Rooting for Africa’s insurance industry 

Rooting for Africa’s insurance industry 

FinChoice – a sister company to HomeChoice – has launched a Personal Accident Plan using Root’s platform, with the aim of selling life insurance to its urban customer base. Here, Louw Hopley, Founder and CEO of Root, tells us more about how this partnership is benefitting both companies, as well as the current state of South Africa’s insurance industry. 

Root has joined forces with FinChoice, which is an SME, to launch a Personal Accident Plan designed specifically for South Africa’s tech-savvy, urban population. 
The new product, underwritten by Guardrisk, offers a lump sum of up to R50,000 for accidental death and permanent disability, plus an additional R2,000 which can be used for airtime, travel or groceries. 
Using Root’s InsurTech platform, FinChoice has been able to launch this insurance product faster and more efficiently. The speed to market has been cut drastically, and the system allows customers to be covered as soon as they sign up. 
Here, Louw Hopley, Founder and CEO of Root, tells us more about this partnership and how it has benefited the company and the insurance industry in South Africa.

Can you tell us more about Root and its mission?

Our mission is to turn large companies into innovative insurers. We help companies which are ready and motivated to enter the digital age and meet consumers where they are. We do this by building an insurance operating system – a platform that brings all the different insurance players together to work together easily, irrespective of which technology they already have.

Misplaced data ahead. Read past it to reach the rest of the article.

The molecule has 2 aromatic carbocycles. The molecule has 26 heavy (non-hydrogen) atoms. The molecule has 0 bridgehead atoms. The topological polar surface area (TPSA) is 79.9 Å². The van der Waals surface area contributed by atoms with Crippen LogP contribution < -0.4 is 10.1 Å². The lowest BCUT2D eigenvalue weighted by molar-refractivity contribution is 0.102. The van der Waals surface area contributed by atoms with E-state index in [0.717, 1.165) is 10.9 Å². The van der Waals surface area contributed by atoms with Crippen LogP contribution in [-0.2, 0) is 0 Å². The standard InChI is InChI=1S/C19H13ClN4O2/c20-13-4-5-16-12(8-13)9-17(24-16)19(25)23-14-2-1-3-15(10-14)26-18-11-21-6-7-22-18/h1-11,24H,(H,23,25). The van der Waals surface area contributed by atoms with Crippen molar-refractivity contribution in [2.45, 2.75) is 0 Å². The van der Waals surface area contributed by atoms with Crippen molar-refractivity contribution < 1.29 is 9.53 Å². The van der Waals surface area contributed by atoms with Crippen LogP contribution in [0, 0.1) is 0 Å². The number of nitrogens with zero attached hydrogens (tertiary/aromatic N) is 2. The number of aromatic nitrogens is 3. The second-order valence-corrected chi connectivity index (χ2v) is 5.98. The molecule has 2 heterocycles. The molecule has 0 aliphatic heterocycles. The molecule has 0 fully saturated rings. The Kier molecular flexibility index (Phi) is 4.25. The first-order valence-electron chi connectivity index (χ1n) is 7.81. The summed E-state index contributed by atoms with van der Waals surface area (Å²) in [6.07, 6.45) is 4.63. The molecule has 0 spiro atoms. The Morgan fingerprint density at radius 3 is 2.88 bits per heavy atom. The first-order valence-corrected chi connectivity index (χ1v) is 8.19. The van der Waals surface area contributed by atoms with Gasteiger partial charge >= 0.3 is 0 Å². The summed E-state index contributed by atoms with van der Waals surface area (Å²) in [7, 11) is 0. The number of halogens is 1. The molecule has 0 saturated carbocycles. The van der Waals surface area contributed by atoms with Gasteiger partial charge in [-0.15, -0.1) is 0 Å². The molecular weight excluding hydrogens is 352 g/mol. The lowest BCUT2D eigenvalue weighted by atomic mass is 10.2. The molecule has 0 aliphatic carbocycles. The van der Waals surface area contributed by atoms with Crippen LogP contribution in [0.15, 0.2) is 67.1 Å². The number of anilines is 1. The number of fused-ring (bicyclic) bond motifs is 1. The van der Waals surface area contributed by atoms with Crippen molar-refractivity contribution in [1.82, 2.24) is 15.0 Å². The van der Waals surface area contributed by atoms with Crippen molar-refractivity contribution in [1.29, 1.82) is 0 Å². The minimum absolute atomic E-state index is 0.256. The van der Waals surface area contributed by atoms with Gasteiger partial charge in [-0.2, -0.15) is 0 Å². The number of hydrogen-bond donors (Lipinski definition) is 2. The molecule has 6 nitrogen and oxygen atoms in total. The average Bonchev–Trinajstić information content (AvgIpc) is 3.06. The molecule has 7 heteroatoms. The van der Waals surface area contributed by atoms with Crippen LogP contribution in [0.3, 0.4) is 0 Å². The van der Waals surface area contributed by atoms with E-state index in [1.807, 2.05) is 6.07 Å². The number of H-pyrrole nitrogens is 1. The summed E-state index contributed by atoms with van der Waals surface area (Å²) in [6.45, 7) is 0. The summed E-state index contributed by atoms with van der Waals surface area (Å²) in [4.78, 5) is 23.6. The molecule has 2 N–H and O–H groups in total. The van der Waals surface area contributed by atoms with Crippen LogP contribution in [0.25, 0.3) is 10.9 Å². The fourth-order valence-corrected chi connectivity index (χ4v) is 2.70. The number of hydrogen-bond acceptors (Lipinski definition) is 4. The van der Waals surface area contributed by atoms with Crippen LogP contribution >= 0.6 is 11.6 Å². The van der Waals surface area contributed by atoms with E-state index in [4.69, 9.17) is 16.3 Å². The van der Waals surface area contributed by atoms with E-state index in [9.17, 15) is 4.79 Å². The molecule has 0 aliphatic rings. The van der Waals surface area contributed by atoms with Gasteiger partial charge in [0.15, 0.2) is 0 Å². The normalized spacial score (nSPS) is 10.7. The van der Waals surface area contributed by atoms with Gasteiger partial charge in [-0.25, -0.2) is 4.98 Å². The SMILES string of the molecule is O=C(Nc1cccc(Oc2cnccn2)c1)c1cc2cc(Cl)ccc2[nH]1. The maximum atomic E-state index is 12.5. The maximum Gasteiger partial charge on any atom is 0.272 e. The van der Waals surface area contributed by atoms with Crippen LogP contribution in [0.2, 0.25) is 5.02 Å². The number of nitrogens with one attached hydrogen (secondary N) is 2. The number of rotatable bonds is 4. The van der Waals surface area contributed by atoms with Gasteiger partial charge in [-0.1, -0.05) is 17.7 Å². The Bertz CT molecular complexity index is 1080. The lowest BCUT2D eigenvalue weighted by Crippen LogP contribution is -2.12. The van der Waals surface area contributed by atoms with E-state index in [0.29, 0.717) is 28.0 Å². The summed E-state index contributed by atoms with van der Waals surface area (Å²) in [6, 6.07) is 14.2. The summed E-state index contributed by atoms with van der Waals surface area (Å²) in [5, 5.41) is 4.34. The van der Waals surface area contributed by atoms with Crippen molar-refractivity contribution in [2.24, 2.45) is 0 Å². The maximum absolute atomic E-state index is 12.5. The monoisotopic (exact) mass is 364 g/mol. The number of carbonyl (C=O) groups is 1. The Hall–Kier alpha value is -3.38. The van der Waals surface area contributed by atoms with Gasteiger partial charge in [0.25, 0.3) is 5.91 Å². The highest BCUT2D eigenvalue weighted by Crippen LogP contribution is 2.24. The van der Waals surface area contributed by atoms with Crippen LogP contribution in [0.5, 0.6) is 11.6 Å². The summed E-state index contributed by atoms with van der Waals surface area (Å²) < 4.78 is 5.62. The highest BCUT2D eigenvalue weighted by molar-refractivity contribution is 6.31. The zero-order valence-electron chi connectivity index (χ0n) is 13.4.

What does your day-to-day look like at Root?

I am focused on the direction of the company and resolving any bottlenecks on that path. I try to wake up before 7am, read the news, go for a run and aim to be online around 8am. My workday usually starts with a check-in with Charlotte Koep – Root’s COO, who does an excellent job of keeping the rest of the business focused.

I generally keep my diary open as far as possible from recurring meetings to reduce distractions. This allows me to focus on the most important opportunities or problems. We have a hybrid remote work policy, but I prefer to be at the office to see the team in person because face-to-face water cooler chats are invaluable.

Why did you choose to partner with FinChoice?

FinChoice and its sister company, HomeChoice, are both highly innovative companies that take digital innovation seriously. These are the types of companies we love working with because they’re always wanting to raise the bar in the digital experiences and products they offer their customers. FinChoice’s digital Personal Accident Plan is an example of this and there will no doubt be more to follow.

Can you tell us more about your new Personal Accident Plan?

It’s FinChoice’s accident plan; our role was simply to make it possible for them to get all the different bits of the insurance product together. I say ‘just’ but it’s definitely not as simple as it seems.

There are lots of moving parts and that’s where our operating system comes into play, essentially absorbing a lot of that complexity to make it as easy as possible for FinChoice to launch the product.